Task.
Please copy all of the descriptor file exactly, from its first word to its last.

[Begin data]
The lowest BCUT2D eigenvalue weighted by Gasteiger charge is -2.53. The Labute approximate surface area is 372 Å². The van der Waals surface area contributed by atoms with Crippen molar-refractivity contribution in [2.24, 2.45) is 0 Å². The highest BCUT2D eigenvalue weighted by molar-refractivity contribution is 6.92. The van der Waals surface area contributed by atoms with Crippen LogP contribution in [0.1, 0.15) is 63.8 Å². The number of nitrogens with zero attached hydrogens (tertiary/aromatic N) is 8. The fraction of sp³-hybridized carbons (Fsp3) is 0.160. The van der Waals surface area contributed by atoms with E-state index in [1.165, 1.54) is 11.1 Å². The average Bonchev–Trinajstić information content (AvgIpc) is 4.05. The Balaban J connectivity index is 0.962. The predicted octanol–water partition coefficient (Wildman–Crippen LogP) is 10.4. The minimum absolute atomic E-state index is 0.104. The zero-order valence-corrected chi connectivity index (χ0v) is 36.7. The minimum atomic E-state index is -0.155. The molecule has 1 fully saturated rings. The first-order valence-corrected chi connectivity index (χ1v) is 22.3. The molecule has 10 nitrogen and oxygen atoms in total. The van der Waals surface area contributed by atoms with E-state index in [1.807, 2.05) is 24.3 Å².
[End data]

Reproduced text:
The lowest BCUT2D eigenvalue weighted by Gasteiger charge is -2.53. The Labute approximate surface area is 372 Å². The van der Waals surface area contributed by atoms with Crippen molar-refractivity contribution in [2.24, 2.45) is 0 Å². The highest BCUT2D eigenvalue weighted by molar-refractivity contribution is 6.92. The van der Waals surface area contributed by atoms with Crippen LogP contribution in [0.1, 0.15) is 63.8 Å². The number of nitrogens with zero attached hydrogens (tertiary/aromatic N) is 8. The fraction of sp³-hybridized carbons (Fsp3) is 0.160. The van der Waals surface area contributed by atoms with E-state index in [1.165, 1.54) is 11.1 Å². The average Bonchev–Trinajstić information content (AvgIpc) is 4.05. The Balaban J connectivity index is 0.962. The predicted octanol–water partition coefficient (Wildman–Crippen LogP) is 10.4. The minimum absolute atomic E-state index is 0.104. The zero-order valence-corrected chi connectivity index (χ0v) is 36.7. The minimum atomic E-state index is -0.155. The molecule has 1 fully saturated rings. The first-order valence-corrected chi connectivity index (χ1v) is 22.3. The molecule has 10 nitrogen and oxygen atoms in total. The van der Waals surface area contributed by atoms with E-state index in [1.807, 2.05) is 24.3 Å².